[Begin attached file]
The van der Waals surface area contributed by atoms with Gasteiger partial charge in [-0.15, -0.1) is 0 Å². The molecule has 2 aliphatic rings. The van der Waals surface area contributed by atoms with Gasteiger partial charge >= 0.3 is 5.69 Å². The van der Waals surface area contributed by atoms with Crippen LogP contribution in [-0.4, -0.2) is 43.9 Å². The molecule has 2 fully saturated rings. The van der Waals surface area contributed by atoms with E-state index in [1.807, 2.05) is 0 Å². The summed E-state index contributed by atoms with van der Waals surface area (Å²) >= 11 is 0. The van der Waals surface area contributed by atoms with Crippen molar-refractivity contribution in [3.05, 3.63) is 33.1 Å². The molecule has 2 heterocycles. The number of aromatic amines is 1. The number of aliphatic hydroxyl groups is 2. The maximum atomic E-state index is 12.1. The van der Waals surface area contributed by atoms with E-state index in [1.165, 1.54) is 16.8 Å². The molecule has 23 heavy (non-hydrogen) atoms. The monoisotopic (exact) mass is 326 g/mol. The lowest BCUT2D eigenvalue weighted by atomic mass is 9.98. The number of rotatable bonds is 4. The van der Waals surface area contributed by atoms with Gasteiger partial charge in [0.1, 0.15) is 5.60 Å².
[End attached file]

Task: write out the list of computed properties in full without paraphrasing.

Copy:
The van der Waals surface area contributed by atoms with Gasteiger partial charge in [-0.15, -0.1) is 0 Å². The molecule has 2 aliphatic rings. The van der Waals surface area contributed by atoms with Gasteiger partial charge >= 0.3 is 5.69 Å². The van der Waals surface area contributed by atoms with Crippen LogP contribution in [-0.4, -0.2) is 43.9 Å². The molecule has 2 fully saturated rings. The van der Waals surface area contributed by atoms with E-state index in [1.807, 2.05) is 0 Å². The summed E-state index contributed by atoms with van der Waals surface area (Å²) >= 11 is 0. The van der Waals surface area contributed by atoms with Crippen molar-refractivity contribution in [3.05, 3.63) is 33.1 Å². The molecule has 2 heterocycles. The number of aromatic amines is 1. The number of aliphatic hydroxyl groups is 2. The maximum atomic E-state index is 12.1. The van der Waals surface area contributed by atoms with E-state index in [1.165, 1.54) is 16.8 Å². The molecule has 23 heavy (non-hydrogen) atoms. The monoisotopic (exact) mass is 326 g/mol. The lowest BCUT2D eigenvalue weighted by atomic mass is 9.98. The number of rotatable bonds is 4. The van der Waals surface area contributed by atoms with Gasteiger partial charge in [0.1, 0.15) is 5.60 Å².